Comic books, I want everyone to know, are probably the only entertainment venue I see worthy of defending these days, maybe due in part to their being reading material. In any case, let it be known that, for anyone who’s not especially into comics but is into investigating Chomskyism and other forms of prejudice rampant in entertainment today, that even comic books are a big victim of such horrors. They’re facing destruction from both within and without, by the publishers and by the MSMers who’re fluffing up almost all the coverage of them. It makes no difference if it’s in order to maintain “good relations” with the companies, what the MSM are doing is dishonest journalism and is insulting to the audience. And that’s why it’s a good thing we have the internet on which to discuss these topics, and to try to provide the public with the info the MSM is hushing up. And, if you ask me, everyone, I think it’d be a very good idea to do your best to take a look at what today’s comic books contain. We can’t allow them to give bad examples to those children who still read comics, or to adults either. They cannot be ignored any more than movies and television.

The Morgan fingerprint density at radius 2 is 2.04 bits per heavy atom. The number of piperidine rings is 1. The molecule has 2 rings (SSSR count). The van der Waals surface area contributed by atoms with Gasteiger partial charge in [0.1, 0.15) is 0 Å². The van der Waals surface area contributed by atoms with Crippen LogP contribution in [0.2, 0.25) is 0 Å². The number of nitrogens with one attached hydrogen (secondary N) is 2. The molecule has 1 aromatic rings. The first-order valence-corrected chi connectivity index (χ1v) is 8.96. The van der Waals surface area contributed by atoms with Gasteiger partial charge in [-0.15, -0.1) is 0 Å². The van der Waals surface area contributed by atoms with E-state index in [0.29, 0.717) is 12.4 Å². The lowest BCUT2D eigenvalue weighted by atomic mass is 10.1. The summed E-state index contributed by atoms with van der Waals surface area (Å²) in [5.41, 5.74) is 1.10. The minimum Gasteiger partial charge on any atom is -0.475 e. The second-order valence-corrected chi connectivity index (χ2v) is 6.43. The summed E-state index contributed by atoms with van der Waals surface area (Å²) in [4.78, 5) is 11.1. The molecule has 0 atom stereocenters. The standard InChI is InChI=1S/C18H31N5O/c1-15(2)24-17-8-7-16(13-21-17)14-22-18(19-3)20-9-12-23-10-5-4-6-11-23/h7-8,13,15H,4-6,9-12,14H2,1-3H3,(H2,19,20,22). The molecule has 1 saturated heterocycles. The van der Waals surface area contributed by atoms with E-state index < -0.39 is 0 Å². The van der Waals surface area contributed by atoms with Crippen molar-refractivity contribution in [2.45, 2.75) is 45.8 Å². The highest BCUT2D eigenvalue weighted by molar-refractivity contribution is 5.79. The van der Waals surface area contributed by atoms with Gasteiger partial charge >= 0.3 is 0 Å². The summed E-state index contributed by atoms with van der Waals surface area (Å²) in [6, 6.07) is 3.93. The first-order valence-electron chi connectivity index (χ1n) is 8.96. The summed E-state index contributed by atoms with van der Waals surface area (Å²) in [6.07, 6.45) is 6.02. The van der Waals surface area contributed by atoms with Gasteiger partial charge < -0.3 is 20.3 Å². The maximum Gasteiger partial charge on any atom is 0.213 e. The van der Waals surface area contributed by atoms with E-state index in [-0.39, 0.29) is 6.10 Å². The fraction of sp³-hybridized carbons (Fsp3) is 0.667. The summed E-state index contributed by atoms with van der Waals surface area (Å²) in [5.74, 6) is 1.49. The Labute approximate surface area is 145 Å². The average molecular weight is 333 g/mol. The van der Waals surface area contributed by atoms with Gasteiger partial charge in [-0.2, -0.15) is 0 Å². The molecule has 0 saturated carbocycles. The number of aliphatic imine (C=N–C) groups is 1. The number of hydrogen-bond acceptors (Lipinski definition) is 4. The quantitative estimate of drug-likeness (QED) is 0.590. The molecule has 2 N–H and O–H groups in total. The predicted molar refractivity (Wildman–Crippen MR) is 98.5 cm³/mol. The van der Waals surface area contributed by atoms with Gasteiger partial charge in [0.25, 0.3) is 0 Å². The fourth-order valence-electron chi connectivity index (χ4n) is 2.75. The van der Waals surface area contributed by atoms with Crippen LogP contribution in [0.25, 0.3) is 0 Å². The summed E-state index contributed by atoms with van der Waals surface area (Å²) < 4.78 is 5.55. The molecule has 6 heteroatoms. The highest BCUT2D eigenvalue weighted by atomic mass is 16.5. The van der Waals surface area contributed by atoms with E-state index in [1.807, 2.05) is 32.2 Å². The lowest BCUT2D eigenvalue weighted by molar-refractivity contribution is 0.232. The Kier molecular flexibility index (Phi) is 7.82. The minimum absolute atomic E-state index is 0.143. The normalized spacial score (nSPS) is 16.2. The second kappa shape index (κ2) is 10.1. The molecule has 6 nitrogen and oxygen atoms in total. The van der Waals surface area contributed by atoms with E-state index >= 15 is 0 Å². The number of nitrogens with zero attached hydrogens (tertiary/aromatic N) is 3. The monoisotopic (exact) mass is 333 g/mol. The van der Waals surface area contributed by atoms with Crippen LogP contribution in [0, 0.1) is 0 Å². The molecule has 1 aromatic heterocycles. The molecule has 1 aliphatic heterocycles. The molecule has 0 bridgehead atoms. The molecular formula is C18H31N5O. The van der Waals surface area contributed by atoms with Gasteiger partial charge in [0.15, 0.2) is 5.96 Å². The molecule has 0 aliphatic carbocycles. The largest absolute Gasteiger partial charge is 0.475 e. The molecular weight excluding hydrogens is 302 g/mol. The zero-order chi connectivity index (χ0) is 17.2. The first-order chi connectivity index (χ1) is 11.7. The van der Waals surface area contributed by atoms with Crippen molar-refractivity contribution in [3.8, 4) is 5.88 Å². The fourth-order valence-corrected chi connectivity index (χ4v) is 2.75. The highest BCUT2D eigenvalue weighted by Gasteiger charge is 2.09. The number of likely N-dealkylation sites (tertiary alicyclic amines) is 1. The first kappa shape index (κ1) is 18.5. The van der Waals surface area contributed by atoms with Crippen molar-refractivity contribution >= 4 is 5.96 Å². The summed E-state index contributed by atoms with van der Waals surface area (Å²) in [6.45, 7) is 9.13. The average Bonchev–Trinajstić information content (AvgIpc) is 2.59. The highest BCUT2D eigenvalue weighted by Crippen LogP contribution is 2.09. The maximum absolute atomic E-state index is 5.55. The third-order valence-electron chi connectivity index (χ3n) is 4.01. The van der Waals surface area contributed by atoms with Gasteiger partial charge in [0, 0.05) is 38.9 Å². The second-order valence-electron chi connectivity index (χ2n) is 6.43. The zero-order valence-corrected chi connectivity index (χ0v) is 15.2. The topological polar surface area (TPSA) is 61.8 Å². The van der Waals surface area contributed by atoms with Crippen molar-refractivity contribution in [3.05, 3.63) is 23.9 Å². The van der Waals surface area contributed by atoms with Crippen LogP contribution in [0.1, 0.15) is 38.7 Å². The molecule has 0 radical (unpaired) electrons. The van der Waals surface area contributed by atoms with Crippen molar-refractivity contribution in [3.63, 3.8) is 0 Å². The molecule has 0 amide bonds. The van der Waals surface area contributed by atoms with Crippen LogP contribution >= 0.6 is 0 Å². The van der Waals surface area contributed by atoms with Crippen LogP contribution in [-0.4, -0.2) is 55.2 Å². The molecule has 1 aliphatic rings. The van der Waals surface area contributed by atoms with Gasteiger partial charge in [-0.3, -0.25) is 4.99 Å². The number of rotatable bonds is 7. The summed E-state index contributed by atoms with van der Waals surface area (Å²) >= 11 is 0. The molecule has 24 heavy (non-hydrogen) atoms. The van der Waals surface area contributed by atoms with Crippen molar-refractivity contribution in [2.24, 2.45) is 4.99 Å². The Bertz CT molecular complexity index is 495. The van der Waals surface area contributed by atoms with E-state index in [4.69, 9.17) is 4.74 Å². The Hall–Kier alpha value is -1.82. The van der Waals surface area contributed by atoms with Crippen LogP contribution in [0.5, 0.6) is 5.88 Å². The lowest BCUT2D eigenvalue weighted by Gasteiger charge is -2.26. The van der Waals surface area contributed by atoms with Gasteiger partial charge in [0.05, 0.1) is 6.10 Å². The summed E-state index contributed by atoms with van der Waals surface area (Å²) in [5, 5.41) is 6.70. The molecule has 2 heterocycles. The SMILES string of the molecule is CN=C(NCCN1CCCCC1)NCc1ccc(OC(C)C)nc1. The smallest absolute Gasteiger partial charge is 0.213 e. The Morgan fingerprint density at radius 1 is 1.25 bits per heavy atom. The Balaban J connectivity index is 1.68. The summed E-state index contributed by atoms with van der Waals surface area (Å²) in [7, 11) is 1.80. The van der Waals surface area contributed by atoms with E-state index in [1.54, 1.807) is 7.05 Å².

That’s why I’m glad I got into the business of blogging, not just for the sake of Israel, France, North America, Australia and such, but also for the sake of an entertainment medium that I consider one of the few worth saving. And I’m gonna keep on with it, unabashedly, unapologetically, to see what biases I can find in the MSM, even the comics related press, to see if it’s possible to deal with it.
And if I’m smart, I’ll also think to send links to my topics on FCMM to the trackback parties as well (I’ll need to use the standalone pinger though, since I don’t have a Haloscan account for it). Because who knows, anyone could find it facinating for all the right reasons. (Ah, the beauty of the internet. Isn’t it wonderful?) And so, I will boldly keep on fighting for the sake of the one hobby I haven't given up on, and want to save more than any other.